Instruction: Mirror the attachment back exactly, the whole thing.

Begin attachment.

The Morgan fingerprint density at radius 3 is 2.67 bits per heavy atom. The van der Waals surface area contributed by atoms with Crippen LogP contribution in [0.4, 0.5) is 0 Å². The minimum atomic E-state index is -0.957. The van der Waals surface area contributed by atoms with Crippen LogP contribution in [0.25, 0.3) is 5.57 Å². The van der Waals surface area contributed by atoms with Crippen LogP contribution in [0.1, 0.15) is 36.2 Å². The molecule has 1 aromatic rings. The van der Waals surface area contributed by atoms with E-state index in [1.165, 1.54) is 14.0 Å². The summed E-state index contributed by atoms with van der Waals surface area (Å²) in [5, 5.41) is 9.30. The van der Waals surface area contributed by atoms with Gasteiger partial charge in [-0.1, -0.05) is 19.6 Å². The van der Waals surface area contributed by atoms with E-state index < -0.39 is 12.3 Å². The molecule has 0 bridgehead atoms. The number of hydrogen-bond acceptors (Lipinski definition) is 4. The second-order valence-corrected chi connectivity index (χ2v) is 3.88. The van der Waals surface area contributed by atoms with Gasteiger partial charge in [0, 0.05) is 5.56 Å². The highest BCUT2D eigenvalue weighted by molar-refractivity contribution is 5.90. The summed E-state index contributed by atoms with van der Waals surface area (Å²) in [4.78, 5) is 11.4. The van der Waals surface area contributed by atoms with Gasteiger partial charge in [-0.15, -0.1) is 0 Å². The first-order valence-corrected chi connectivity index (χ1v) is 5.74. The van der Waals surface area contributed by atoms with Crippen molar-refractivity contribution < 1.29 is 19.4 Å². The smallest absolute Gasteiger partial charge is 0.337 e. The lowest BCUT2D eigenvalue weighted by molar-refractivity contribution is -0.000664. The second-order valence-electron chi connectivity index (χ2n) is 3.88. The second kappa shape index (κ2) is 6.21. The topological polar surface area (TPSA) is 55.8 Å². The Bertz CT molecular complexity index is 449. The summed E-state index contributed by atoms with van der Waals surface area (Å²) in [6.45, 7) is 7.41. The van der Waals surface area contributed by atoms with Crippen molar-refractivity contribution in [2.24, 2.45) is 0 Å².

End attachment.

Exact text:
The Morgan fingerprint density at radius 3 is 2.67 bits per heavy atom. The van der Waals surface area contributed by atoms with Crippen LogP contribution in [0.4, 0.5) is 0 Å². The minimum atomic E-state index is -0.957. The van der Waals surface area contributed by atoms with Crippen LogP contribution in [0.25, 0.3) is 5.57 Å². The van der Waals surface area contributed by atoms with Crippen LogP contribution in [0.1, 0.15) is 36.2 Å². The molecule has 1 aromatic rings. The van der Waals surface area contributed by atoms with E-state index in [1.165, 1.54) is 14.0 Å². The summed E-state index contributed by atoms with van der Waals surface area (Å²) in [5, 5.41) is 9.30. The van der Waals surface area contributed by atoms with Gasteiger partial charge in [-0.1, -0.05) is 19.6 Å². The van der Waals surface area contributed by atoms with E-state index < -0.39 is 12.3 Å². The molecule has 0 bridgehead atoms. The number of hydrogen-bond acceptors (Lipinski definition) is 4. The second-order valence-corrected chi connectivity index (χ2v) is 3.88. The van der Waals surface area contributed by atoms with Gasteiger partial charge in [0, 0.05) is 5.56 Å². The highest BCUT2D eigenvalue weighted by molar-refractivity contribution is 5.90. The summed E-state index contributed by atoms with van der Waals surface area (Å²) in [4.78, 5) is 11.4. The van der Waals surface area contributed by atoms with Gasteiger partial charge in [-0.15, -0.1) is 0 Å². The first-order valence-corrected chi connectivity index (χ1v) is 5.74. The van der Waals surface area contributed by atoms with Crippen molar-refractivity contribution < 1.29 is 19.4 Å². The smallest absolute Gasteiger partial charge is 0.337 e. The lowest BCUT2D eigenvalue weighted by molar-refractivity contribution is -0.000664. The second-order valence-electron chi connectivity index (χ2n) is 3.88. The second kappa shape index (κ2) is 6.21. The topological polar surface area (TPSA) is 55.8 Å². The Bertz CT molecular complexity index is 449. The summed E-state index contributed by atoms with van der Waals surface area (Å²) in [6.45, 7) is 7.41. The van der Waals surface area contributed by atoms with Crippen molar-refractivity contribution in [2.24, 2.45) is 0 Å².